by Tim Bonner

The Scottish Government has published its Hunting with Dogs (Scotland) Bill today. As we have been predicting for some time, the Bill contradicts the findings of the Scottish Government’s own review, carried out by Lord Bonomy, by restricting the number of dogs that can be used in fox control to two. It also bans trail hunting (which does not happen in Scotland) by prohibiting the use of animal-based scents, but it does include provisions for licensing the use of more than two hounds for the control of foxes and other mammals for purposes including protecting livestock and environmental benefit.

As you are probably aware it is currently legal in Scotland to use a pack of dogs to flush out foxes so that they can be shot. Peer reviewed research has shown that using a pack of dogs is both more efficient and humane than using just two. In his review Lord Bonomy rejected placing a restriction on the number of hounds used in fox control by saying this would "seriously compromise effective pest control in the country”. Lord Bonomy also found that “the use of packs of hounds to flush out foxes to be shot remains a significant pest control measure, both to control the general level of foxes in an area as well as to address particular problems affecting a farm or estate”.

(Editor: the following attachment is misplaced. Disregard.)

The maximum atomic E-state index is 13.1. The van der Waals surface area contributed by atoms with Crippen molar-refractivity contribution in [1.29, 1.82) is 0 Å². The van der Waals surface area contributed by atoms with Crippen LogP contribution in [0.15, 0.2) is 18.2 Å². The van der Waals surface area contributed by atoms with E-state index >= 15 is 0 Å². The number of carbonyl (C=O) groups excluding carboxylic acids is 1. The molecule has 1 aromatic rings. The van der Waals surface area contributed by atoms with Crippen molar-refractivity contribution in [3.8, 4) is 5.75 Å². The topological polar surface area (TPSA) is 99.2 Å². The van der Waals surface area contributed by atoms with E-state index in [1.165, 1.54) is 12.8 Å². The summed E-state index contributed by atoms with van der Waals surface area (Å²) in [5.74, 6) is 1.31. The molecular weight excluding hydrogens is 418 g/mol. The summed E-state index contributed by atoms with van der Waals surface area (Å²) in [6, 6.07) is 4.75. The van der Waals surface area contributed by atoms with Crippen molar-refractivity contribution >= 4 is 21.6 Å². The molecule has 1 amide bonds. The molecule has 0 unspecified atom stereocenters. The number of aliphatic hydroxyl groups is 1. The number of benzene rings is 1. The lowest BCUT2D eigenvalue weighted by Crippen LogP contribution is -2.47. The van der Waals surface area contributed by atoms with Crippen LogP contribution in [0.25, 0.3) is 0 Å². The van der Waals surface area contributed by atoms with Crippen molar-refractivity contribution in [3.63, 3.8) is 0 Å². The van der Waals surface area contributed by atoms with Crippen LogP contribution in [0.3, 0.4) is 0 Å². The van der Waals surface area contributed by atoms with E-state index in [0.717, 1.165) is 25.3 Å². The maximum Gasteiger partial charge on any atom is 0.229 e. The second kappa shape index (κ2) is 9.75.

In choosing to legislate in this way, without necessity or justification, the Scottish Government is in danger of compromising both the livelihoods of farmers and the ability of land managers to protect threatened wildlife. The only way the damage done by these proposals can be mitigated is by ensuring that the proposed licensing scheme is workable, practical and open to all farmers and land managers who use packs of dogs as part of their fox control measures.

Standing back for a moment from the detail of the Bill, it is quite extraordinary that the Scottish Government is putting this issue at the top of its rural priorities. This is a Bill that does not address a problem, given that the current legislation has worked with almost no concerns for 20 years. And even if anyone really believed that further legislation was necessary, this proposal is only negative whether from the perspective of the fox, the farmer or the conservationist. Yet for the next 12 months the Scottish parliament will wrestle over the pointless Bill.

If you live in Scotland please contact your MSPs immediately to tell them exactly what you think of the new Hunting with Dogs Bill and help the Scottish Countryside Alliance’s campaign. Click here to take action now. 

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